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Friday 23 October 2020
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ST. VINCENT: REVIEW

ST. VINCENT: REVIEW

ST. VINCENT: REVIEW: In this Ghostbusters spin off, Peter Venkman (Bill Murray) is an old grumpy drunk who begrudgingly befriends a small Jewish boy (Jaeden Lieberher) who goes to Catholic school.

There comes a time in every actor’s career where they decide to go Ratso Rizzo. Mickey Rourke goes Wrestling, Jack Nicholson drives an RV to his daughter’s wedding and Al Pacino becomes a locksmith. Bill Murray plays Vinnie, a grouchy hard drinking loser who is out of money, out of luck and out of patience, his misery occasionally relieved by the ministrations of heavily pregnant Russian prostitute Daka (Naomi Watts). When Melissa McCarthy’s harassed single parent turns up freshly separated with her young son, Vin is recruited to look after the boy. At first he does so unwillingly but soon an unlikely bond blah di blah, and the boy learns that beneath his misanthropic surface Vin is actually blah di blah. Blah di blah comic cameo from Chris O’Dowd, blah di blah Naomi Watts broadly racist Russian prostitute, blah di blah heartwarming Oscars and Golden Globes.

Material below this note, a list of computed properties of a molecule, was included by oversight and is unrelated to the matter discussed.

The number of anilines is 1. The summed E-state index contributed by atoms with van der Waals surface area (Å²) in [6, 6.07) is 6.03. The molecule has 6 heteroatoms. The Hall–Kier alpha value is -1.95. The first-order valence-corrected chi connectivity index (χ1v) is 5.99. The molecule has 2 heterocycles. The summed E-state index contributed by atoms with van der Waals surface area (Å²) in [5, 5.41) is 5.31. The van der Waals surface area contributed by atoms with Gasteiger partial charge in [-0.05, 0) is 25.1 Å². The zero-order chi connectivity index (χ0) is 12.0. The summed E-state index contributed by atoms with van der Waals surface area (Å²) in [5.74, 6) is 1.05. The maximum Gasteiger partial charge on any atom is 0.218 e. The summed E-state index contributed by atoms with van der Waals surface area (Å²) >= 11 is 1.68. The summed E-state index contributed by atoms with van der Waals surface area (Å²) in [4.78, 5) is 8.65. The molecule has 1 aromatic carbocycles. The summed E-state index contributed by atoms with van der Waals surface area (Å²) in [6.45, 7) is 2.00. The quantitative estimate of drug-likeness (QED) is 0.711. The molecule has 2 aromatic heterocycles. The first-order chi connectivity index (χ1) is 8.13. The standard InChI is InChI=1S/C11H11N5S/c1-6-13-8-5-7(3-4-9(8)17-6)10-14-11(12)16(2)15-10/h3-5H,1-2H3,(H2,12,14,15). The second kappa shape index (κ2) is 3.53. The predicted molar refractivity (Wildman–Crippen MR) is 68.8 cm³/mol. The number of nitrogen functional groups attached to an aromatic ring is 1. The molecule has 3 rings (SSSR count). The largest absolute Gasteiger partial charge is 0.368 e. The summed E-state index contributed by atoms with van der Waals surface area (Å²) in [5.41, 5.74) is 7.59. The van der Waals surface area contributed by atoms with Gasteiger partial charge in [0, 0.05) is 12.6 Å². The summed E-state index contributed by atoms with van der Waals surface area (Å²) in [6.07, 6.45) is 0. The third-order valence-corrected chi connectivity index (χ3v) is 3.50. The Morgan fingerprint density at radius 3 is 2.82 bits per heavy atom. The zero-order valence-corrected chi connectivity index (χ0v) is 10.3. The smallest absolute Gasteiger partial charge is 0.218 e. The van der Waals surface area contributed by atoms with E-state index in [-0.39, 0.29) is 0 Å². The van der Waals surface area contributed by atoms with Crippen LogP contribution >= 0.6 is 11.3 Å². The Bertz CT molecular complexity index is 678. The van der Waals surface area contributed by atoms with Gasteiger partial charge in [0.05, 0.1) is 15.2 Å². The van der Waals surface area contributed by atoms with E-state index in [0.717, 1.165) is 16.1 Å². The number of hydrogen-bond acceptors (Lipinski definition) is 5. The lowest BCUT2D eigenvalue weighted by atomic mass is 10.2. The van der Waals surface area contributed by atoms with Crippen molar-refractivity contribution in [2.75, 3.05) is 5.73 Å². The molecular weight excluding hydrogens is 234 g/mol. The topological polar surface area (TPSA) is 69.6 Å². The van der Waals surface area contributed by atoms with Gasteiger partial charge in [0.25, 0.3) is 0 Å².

St. Vincent is an overly slick awards garnering machine. All that’s missing is the word ‘Sunshine’ in the title. The plot is so predictable that the title sequence should have SPOILER ALERT written all over it. Every character is layered with feel good sympathy and yet nothing is real. They all have speeches written to be played as clips for prior to awards and each musical cue plays like midway through the trailer. In fact almost any 30 second  moment of Theodore Melfi’s film picked at random could be used in the trailer. It seems so intent on selling itself, selling its characters and being liked it even canonizes its lead on stage in front of an applauding audience. Like a rehearsal for the Oscars.

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One thought on “ST. VINCENT: REVIEW

  1. Flamingcrystal

    Laughing at this post. Perhaps the characters spend all of their time to write and practise their “thank you” speeches for the next Oscar evening, instead of learning the words for their scripts. If that plot is so predictable, why did they choose it?

    Reply

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